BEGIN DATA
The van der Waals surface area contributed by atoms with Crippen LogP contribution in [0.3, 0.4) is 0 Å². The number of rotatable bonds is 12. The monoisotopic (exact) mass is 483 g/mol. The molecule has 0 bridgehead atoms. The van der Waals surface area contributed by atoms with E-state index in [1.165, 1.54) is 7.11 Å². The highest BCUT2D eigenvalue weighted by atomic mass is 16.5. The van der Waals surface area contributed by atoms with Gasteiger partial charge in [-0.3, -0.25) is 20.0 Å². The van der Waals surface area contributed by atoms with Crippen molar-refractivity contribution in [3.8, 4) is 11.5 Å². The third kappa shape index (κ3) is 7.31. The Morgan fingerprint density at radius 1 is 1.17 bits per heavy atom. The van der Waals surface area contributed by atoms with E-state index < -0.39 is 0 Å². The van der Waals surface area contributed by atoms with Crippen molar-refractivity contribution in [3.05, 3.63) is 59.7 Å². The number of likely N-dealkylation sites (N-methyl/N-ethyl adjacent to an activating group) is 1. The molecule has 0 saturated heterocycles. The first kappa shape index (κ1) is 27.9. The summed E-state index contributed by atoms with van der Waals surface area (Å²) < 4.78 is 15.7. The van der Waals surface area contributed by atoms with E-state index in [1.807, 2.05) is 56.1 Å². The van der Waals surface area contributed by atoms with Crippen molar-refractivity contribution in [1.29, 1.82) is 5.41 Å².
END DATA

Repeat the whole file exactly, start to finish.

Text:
The van der Waals surface area contributed by atoms with Crippen LogP contribution in [0.3, 0.4) is 0 Å². The number of rotatable bonds is 12. The monoisotopic (exact) mass is 483 g/mol. The molecule has 0 bridgehead atoms. The van der Waals surface area contributed by atoms with E-state index in [1.165, 1.54) is 7.11 Å². The highest BCUT2D eigenvalue weighted by atomic mass is 16.5. The van der Waals surface area contributed by atoms with Gasteiger partial charge in [-0.3, -0.25) is 20.0 Å². The van der Waals surface area contributed by atoms with Crippen molar-refractivity contribution in [3.8, 4) is 11.5 Å². The third kappa shape index (κ3) is 7.31. The Morgan fingerprint density at radius 1 is 1.17 bits per heavy atom. The van der Waals surface area contributed by atoms with E-state index < -0.39 is 0 Å². The van der Waals surface area contributed by atoms with Crippen molar-refractivity contribution in [3.05, 3.63) is 59.7 Å². The number of likely N-dealkylation sites (N-methyl/N-ethyl adjacent to an activating group) is 1. The molecule has 0 saturated heterocycles. The first kappa shape index (κ1) is 27.9. The summed E-state index contributed by atoms with van der Waals surface area (Å²) < 4.78 is 15.7. The van der Waals surface area contributed by atoms with E-state index in [1.807, 2.05) is 56.1 Å². The van der Waals surface area contributed by atoms with Crippen molar-refractivity contribution in [1.29, 1.82) is 5.41 Å².